I'm doing a tiny house sort of project and plan to have a sink and propane camp stove inset into a wooden countertop. What sort of wood should I use, and how should I finish it to reduce the risk of fire, staining, water damage, etc?
Wood works great for countertops if you are willing to live with visible wear or even welcome the scars of daily use as part of the charme of a lived-in environment.
You didn't mention which part of the world you're living in, so it's a bit difficult to recommend one wood over another - in general I'd go for something local that holds up well to rot and warp. In a rural environment, you might ask a farmer what they're using for (wooden) fenceposts. To name two less frequently mentioned choices that should be easily available in North America: Black Locust (Robinia pseudoacacia) is very resistant to decay, and would hold up well in a wet environment. The same would be true for Osage Orange (Maclura pomifira), though the latter tends to come in smaller and gnarlier sizes. Depending on local availability, they might both be worth looking into.
About the woods mentioned by other replies: Maple in particular would be a wood I'd rather not use in that context, since it is not exactly known to hold up well to rot (and its bright colour and smooth grain would spell out any scruffs in all their glorious details).
You have three sources of damage to your wooden countertops:
- knives: Wood doesn't damage them, and sooner or later someone will forego whatever you're using as cutting surface and do the job directly on the countertop. With an oiled surface, these scars just add to the patina, and can be filled with wax or sanded off when the need arises. With a varnished surface you loose that advantage.
- hot pans/pots leave visible scorch marks. Unlike fornica or sealed surfaces, these can be sanded off if so desired (provided the surface was oiled/waxed to begin with) and don't need to be considered damage.
- water is your enemy #1. What may look like a neatly installed kitchen sink can grow ugly traces of rot around the edges if exposed to regular humidity. Keep in mind that you'll be splashing water liberally around a sink and faucet, and that stray jets of water will go splashing in any random direction once they hit the dishes piled up into that any-size-is-too-small sink. Add to that that the vicinity of the sink tends to clutter with tools, detergents, kitchen paraphernalia, dishes both clean(wet) and dirty, and forget all about "I'll just wipe it off when it happens". For that reason, you will want your sink to be large enough to catch and contain most of the splashing.
From personal experience, you will want to keep both stovetop and sink installed in a way that keeps liquids from creeping into or under edges and heat sources at enough of a distance. I would aim for a flat, embedded installation, and make sure to use a flexible sealant for caulking. Depending on the wood used, the endgrain around the cutout could be primed with epoxy. This would have to be done prior to oiling the countertop.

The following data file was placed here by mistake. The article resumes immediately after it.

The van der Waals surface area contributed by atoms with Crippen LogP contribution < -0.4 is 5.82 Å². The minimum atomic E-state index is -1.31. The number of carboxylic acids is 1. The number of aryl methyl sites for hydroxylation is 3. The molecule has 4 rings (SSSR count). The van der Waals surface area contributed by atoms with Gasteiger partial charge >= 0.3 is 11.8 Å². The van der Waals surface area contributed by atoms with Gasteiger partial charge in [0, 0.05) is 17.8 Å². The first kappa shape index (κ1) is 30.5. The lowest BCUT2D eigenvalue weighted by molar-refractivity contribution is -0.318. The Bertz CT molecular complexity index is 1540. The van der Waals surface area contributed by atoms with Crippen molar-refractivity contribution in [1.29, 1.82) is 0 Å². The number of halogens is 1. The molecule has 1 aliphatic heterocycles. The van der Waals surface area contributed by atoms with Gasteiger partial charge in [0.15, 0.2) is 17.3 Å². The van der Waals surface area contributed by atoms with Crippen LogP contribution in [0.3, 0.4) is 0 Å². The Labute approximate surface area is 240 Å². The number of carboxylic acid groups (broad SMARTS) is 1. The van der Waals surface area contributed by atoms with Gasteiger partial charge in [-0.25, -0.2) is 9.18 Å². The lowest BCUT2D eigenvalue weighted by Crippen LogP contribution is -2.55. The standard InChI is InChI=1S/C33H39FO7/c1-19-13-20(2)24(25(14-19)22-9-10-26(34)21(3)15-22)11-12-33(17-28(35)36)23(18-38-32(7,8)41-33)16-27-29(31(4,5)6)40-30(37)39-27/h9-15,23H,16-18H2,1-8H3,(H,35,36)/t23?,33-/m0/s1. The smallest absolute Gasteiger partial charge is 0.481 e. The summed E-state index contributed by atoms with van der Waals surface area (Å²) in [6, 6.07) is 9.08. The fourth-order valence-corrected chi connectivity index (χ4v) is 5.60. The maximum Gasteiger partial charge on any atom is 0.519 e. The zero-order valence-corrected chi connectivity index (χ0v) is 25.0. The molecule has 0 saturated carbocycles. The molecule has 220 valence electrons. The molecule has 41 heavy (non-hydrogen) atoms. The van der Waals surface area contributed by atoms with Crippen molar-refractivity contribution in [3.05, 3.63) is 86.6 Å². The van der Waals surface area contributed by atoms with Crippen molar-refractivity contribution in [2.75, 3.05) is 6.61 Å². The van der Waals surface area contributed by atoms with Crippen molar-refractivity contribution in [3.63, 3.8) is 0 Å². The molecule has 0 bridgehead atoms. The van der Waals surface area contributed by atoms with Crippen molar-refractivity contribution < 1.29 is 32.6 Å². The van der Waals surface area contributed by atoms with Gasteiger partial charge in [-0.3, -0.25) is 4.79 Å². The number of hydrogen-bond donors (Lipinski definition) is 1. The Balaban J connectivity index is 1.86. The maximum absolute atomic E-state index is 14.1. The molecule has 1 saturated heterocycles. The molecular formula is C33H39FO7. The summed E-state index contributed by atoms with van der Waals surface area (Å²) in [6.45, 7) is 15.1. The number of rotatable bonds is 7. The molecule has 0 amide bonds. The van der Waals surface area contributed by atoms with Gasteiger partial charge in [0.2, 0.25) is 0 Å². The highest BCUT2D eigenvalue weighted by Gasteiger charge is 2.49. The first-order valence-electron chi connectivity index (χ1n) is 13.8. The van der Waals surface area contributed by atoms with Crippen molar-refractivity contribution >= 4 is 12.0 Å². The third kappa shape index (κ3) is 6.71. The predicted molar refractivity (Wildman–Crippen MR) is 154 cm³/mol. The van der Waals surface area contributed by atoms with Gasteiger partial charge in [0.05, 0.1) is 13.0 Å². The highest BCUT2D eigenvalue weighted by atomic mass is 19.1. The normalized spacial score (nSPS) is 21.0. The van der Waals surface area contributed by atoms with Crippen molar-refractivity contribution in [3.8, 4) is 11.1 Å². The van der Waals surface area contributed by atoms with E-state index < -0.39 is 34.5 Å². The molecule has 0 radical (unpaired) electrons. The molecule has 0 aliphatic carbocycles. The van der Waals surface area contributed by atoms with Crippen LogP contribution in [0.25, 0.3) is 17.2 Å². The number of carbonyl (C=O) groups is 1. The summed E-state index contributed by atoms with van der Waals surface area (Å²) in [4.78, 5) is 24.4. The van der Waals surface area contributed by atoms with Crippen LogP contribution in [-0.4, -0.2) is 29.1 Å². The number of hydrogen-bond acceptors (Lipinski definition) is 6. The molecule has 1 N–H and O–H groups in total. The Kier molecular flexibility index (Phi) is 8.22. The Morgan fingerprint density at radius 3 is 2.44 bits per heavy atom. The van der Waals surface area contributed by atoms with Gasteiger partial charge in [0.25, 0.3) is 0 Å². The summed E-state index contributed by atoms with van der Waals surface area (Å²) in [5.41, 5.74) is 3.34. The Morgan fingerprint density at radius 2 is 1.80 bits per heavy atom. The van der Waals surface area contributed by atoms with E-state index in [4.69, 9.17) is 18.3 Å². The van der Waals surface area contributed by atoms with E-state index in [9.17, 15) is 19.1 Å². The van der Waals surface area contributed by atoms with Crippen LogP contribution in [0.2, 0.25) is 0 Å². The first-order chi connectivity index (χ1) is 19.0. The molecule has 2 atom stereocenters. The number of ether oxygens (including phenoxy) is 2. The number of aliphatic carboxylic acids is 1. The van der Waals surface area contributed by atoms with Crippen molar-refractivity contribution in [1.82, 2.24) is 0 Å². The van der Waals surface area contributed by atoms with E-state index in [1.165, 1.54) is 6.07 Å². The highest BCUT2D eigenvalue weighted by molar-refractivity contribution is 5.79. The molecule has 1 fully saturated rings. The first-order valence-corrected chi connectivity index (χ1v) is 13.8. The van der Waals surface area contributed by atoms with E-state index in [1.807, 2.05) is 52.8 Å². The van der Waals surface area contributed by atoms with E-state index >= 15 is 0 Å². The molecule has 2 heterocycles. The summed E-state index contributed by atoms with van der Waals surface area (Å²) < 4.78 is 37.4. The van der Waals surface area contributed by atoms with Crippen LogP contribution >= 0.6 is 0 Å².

Even more effective in the long run would be to reduce the amount of seams that need to be covered by choosing a modular sink that covers the belly-to-backsplash disaster zone with its own waterproof material without exposing wood nearby.
There are many examples to be found across the web - just don't fall for the shiny interior-decorating-magazine pictures but imagine the setup after a decade of day-to-day use.
Distance of burner: If you already settled on a burner - experiment in a safe setup which distance would be safe: Use a large pot to find out how far the flames will reach around, and make sure that radiated heat will remain low enough to avoid charring. If you have to install some kind of heat shield, keep in mind that the shield itself may get hot and cause the wood behind it to char unless properly insulated.
- varnish: Not resistant to heat, will become damaged, exposing the wood. Looks great while new, and horrible after a few years of use. Not recommended.
- PU coating: There are some products able to avoid damage. I don't know how well they hold up to heat. The result would basically be a PU-encased woodtop. I have not tried that.
- Oil: Preferrably linseed oil (non toxic, food-safe): surfaces need to be re-oiled frequently (at least once a year, twice preferrable). This is less cumbersome than it might sound, though. Just rub/polish off any excess after oiling or it will take months to dry leaving you with a sticky half-dried surface meanwhile... Re-oiling also takes care of minor scruffs, larger ones can be sanded prior to oiling. Please bear in mind that rags used for oiling need to be closed off in an air-tight container to avoid self-incineration.
You will find many countertops that are made from wood. Any species of tree can be mild and turned into planks for counter surface. If I had to design a countertop with any type of wood it would be from a dense grain and should be readily available.
The harder the surface the better it will wear and hold up to abuse. Some popular hardwoods are Maple, Elm, Mahogany, and Oak, to name a few.
The best way to finish the boards is with a non-toxic sealer that is approved for food preparing surfaces. Any of these will work wood sealers.